A Sustainable Cities Network article (2018-07-18) highlighted the actions some local governments have taken across the United States in response to the burgeoning growth of Airbnb and similar short-term rental models. Short-term rentals, such as those offered through services like Airbnb, offer both positives and negatives. They can encourage tourism and provide homeowners with extra income, both of which can help a local economy. However, they can also attract commercial investors and when the concentration of short-term rentals reaches a tipping point, actually destabilize residential neighborhoods, reduce long-term rental options, and threaten jobs in the local hospitality industry.
MACo has supported addressing both the regulation and taxation issues posed by short-term rental properties. The Maryland General Assembly has considered legislation on short-term rentals for several years but nothing has passed to date. The article looked at how several local governments in other states have tried to address this challenging and complex issue.
The article focused on the efforts of Boston, which saw a dramatic spike in commercial investors purchasing residential properties to use as short-term rentals starting around 2013. The issue was brought into focus after a coalition of advocacy groups provided research from the University of Massachusetts showing the increasingly negative effects the short-term rental trend was having on the city’s workers and residents. After being presented with the data, the city’s elected officials took action:
In June 2018, the Boston City Council passed an ordinance eliminating investor unit listings and regulating other short-term residential rentals. It established a registration and data collection system that will allow the city to more effectively monitor the impacts of this industry on its residential housing supply. “At the same time, it continues to allow owner-occupants to rent out extra rooms on AirBnB for as many as 365 days, or their entire home while on vacation,” the ordinance explains.
[Fenway Community Development Corporation representative Colleen] Fitzpatrick says that having data about who owns properties and how they are managed as rentals is a very important piece of the puzzle for city leaders to possess. It would be helpful, but not practical, to access the databases of companies such as AirBnB, which has a very sophisticated registration platform. Without access to information, it can be difficult for communities to move from registration to enforcement.
Fitzpatrick also noted in the article that the purpose of the ordinance was not to eliminate short-term rentals but rather find the balance between allowing short-term rentals and having stable communities and housing/long-term rental options.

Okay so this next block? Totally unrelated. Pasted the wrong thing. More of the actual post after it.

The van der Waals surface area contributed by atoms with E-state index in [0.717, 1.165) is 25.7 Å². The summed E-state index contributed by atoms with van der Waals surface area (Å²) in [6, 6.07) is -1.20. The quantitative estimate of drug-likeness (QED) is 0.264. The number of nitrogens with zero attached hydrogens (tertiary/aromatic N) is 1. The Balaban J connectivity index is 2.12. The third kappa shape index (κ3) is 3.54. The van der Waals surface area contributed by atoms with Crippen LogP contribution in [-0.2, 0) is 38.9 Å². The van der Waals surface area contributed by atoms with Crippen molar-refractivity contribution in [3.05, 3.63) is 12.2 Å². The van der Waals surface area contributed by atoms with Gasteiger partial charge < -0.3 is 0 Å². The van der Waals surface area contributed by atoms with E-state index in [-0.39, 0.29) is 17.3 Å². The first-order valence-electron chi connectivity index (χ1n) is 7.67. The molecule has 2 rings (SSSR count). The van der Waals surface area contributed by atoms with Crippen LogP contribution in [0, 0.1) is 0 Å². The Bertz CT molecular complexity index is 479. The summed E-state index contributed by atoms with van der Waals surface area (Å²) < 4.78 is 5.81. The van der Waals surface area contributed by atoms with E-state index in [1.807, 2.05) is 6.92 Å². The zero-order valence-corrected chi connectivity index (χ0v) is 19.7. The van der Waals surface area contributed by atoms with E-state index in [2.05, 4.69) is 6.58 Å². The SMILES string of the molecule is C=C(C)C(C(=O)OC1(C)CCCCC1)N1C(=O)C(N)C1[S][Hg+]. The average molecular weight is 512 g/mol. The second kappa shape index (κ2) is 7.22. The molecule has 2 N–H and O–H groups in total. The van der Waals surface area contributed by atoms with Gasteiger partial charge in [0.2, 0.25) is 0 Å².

Miami Beach (Florida)
The article discussed how Miami Beach has struggled to enforce its short-term rental regulations, which limit the location of short-term rentals based on tourist appeal and neighborhood character. For rentals less than six months and one day, homeowners must: (1) submit an affidavit stating that their home is located in an approved short-term rental area; (2) obtain a business tax receipt and resort tax account; and (3) if part of a condo association, show that the association allows short-term rentals. Single-family homes are prohibited from engaging in short-term rentals. Violations result in the eviction of tenants and fines for the owner starting at $20,000.
Denver, Estes Park, and Larimer County (Colorado)
The article noted that Denver has imposed both regulations and taxes on short-term rentals, which generated $1.1 million in the first eight months of 2017. The property registration rate is estimated at around 70 percent.
Nearby Estes Park and Larimer County jointly developed short-term rental regulations to ensure consistency within their jurisdictions. All short-term rental property owners must register and pay an application fee of $200 plus $50 per bedroom. The joint ordinance: (1) sets caps on rentals within residential zones and limits occupancy to eight people per home unless exempted after a review process; (2) requires the designation of a local representative of property manager to handle complaints; and (3) prohibits employee housing, attainable housing, and accessory dwelling units from being registered.
Walla Walla (Washington)
The city of Walla Walla passed a controversial ordinance that prohibited short-term rentals for properties that were not owner occupied for at least 275 days per year and limited rentals to 29 days at a time. Owners must also register short-term rentals as a business and pay applicable taxes. The article described the controversy surrounding the ordinance and the implementation challenges as many short-term renters could not meet the short timeline for the registration and taxation requirements.
Prior Conduit Street Coverage of Airbnb Issues